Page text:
Tomasz, bishop of Wroclaw in Silesia, appointed 1232, of whom Długosz says in his Historya that he was a man of uncommon learning and sense; but he suffered much in his pastoral function at the hands of Boleslaw the Bald, prince of Legnica. For he was seized at the Gorka estates of the abbey of S. Maria de Aranda, to which he had gone to consecrate the church, and imprisoned, along with the pastor Bogufal and the canon Herkard, in the castle of Ulaj. There the prince mercilessly tormented the bishop, who was well advanced in years, until he obtained from him what he wanted. Not long after Tomasz returned from this imprisonment, he passed on into the freedom of the sons of God in 1267. He had administered that see for 35 years in great piety. See Długosz, Hist.
Bernard, archbishop of Lwów, received the miter about 1380, and was keenly involved with the estates and laws of the church. See Scrobiszov. in Vitae Archiep. Halicien. et Leopol. He died circa 1391. N. Schary, starosta of Bobrowniki in Dobrzyn province during the reign of Wladyslaw, Prince of Opole, 1396. See Długosz. Piotr, castellan of Sandomierz, 1336.
All the Jelita clan regard as their oldest nest Mojkowice [now called Majkowice, according to the Slownik Geograficzny - Ed.] in Sieradz province, Piotrków district, at which there is a castle not far from the river Pilica, old and made of brick, called Surdega; it is now destroyed, but it was the property of the knight Floryan Saryusz, of whom see above. Among the Jelitas were Zegota z Mojkowice, Sieradz standardbearer in 1433, see Lask., Statut. page 52, and Mikolaj, also Sieradz standardbearer in 1451, see Lask., page 83. Paprocki mentions Floryan and Zegota, brothers and heirs to Mojkowice, saying that Floryan received Wroników and Wozniki, and Zegota received Mojkowice and Laski by a division in 14 10.
Families Using these Arms
Anszenski, Bielski, Biesiad, Boglewski, Borzobochaty, Borzymski, Chilchen, Cieszanowski, Czeczel, Czerkawski, Czerminski, Dabrowski, Dabowski, Dobrzynski, Dziduski, Dzieciatkowski, Dziewaltowski, Dziuglowski, Fanuel, Francuz, Gajewski, Gawlowski, Geometer, Gerdud, Glowa, Golocki, Gomolinski, Gorlewski, Jajkowski, Jelitowski, Kalinski, Kamisowski, Kamocki, Kobielski, Korytko, Kossowski, Kozlarowski, Lasochowski, Litoslawski, Luczelinski, Lacki, Lapczynski, Lazninski, Lochynski, Lukowski, Malecki, Makowski, Marcinowski, Michalowski, Mietelski, Mirski, Misiowski, Modrzewski, Mokrski, Morawicki, Mrowinski, Mysliborski, Pacholowiecki, Paczanowski, Pajewski, Paprocki, Pieczkowski, Pieniazek, Piwakowski, Postekalski, Prumienski, Radogoski, Rajski, Romiszowski, Secygniowski, Serny, Sielnicki, Skokowski, Skorkowski, Sokolnicki, Stokowski, Strumienski, Sypniowski, Szczekocki, Szydlowski, Tarnowski, Wegleszynski, Wielkolucki, Wierzejski, Wilczkowski, Wilkowski, Wolski, Wrzeszynski, Zakrzewski, Zaleski, Zamojski, Zeromski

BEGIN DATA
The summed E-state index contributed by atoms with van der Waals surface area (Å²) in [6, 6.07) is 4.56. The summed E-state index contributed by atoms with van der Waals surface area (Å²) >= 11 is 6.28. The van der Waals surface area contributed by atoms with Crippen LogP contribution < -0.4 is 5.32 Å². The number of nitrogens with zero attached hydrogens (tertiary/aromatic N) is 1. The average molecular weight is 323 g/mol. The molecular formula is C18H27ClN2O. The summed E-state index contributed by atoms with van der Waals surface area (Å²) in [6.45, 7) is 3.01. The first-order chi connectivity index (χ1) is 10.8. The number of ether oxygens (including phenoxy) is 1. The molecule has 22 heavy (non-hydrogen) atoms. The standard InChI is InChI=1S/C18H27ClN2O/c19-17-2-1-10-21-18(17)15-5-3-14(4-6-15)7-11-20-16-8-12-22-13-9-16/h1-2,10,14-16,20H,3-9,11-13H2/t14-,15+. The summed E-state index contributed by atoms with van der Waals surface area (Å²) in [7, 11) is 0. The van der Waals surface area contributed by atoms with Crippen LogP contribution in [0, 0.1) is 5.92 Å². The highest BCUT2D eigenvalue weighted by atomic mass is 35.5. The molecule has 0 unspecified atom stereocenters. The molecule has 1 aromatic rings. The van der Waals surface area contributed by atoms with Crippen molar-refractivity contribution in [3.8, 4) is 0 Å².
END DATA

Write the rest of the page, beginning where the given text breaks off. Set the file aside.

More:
[Added note to Niesiecki's text by the 19th-century editor, 1. N. Bobrowicz.]
In addition to the families mentioned, there are many others whom Niesiecki himself includes in these arms later in his work, and there are still more whom Kuropatnicki, Malachowski, and Wieladek give. They are the following:
Bialecki, Bielawski, Biesiadecki, Dziaduski, Dzyryll, Frank, Hilchen, Jaklinski, Kicki, Koziaroski, Kozierowski, Krainski, Lasota, Lazinski, Libicki, Lnezelinski, Pijakowski, Raciborowski, Remiesz, Romer, Skapski, Sliwicki, Slawianowski, Slowinski, Slupski, Stawowski, Szczepankiewicz, Szczerbicz, Witowicz, Wojciechowski, Wyrzejski, Zawisza, Zelechonski, Zielinski
A translation from Niesiecki’s Armorial, vol.4 pgs. 482-83
Copyright © 1995 Leonard J. Suligowski. Used by permission. This article originally appeared in Rodziny (August 1995), the journal of the Polish Genealogical Society of America.;